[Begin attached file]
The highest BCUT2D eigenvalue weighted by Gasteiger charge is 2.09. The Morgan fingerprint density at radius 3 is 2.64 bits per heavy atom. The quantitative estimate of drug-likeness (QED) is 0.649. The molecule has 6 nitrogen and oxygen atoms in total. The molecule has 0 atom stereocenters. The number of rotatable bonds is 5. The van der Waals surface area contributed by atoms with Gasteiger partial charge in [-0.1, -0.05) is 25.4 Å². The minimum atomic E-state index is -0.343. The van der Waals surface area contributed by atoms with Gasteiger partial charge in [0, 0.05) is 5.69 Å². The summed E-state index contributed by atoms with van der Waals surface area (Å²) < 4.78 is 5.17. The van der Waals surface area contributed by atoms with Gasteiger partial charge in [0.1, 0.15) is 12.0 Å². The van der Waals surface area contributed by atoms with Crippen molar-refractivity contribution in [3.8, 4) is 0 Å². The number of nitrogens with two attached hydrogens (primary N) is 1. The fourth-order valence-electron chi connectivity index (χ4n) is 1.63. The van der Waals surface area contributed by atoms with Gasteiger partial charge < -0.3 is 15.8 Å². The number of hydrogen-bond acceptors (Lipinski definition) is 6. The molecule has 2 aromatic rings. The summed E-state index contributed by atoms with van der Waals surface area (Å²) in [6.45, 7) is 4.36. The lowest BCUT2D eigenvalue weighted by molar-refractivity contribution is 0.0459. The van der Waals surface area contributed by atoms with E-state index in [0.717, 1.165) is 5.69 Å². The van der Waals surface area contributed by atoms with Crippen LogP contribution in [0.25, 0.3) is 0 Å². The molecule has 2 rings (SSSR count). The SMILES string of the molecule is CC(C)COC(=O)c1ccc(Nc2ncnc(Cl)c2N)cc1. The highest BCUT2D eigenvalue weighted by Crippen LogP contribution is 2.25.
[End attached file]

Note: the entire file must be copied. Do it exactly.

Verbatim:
The highest BCUT2D eigenvalue weighted by Gasteiger charge is 2.09. The Morgan fingerprint density at radius 3 is 2.64 bits per heavy atom. The quantitative estimate of drug-likeness (QED) is 0.649. The molecule has 6 nitrogen and oxygen atoms in total. The molecule has 0 atom stereocenters. The number of rotatable bonds is 5. The van der Waals surface area contributed by atoms with Gasteiger partial charge in [-0.1, -0.05) is 25.4 Å². The minimum atomic E-state index is -0.343. The van der Waals surface area contributed by atoms with Gasteiger partial charge in [0, 0.05) is 5.69 Å². The summed E-state index contributed by atoms with van der Waals surface area (Å²) < 4.78 is 5.17. The van der Waals surface area contributed by atoms with Gasteiger partial charge in [0.1, 0.15) is 12.0 Å². The van der Waals surface area contributed by atoms with Crippen molar-refractivity contribution in [3.8, 4) is 0 Å². The number of nitrogens with two attached hydrogens (primary N) is 1. The fourth-order valence-electron chi connectivity index (χ4n) is 1.63. The van der Waals surface area contributed by atoms with Gasteiger partial charge < -0.3 is 15.8 Å². The number of hydrogen-bond acceptors (Lipinski definition) is 6. The molecule has 2 aromatic rings. The summed E-state index contributed by atoms with van der Waals surface area (Å²) in [6.45, 7) is 4.36. The lowest BCUT2D eigenvalue weighted by molar-refractivity contribution is 0.0459. The van der Waals surface area contributed by atoms with E-state index in [0.717, 1.165) is 5.69 Å². The van der Waals surface area contributed by atoms with Crippen LogP contribution in [0.25, 0.3) is 0 Å². The molecule has 2 rings (SSSR count). The SMILES string of the molecule is CC(C)COC(=O)c1ccc(Nc2ncnc(Cl)c2N)cc1. The highest BCUT2D eigenvalue weighted by Crippen LogP contribution is 2.25.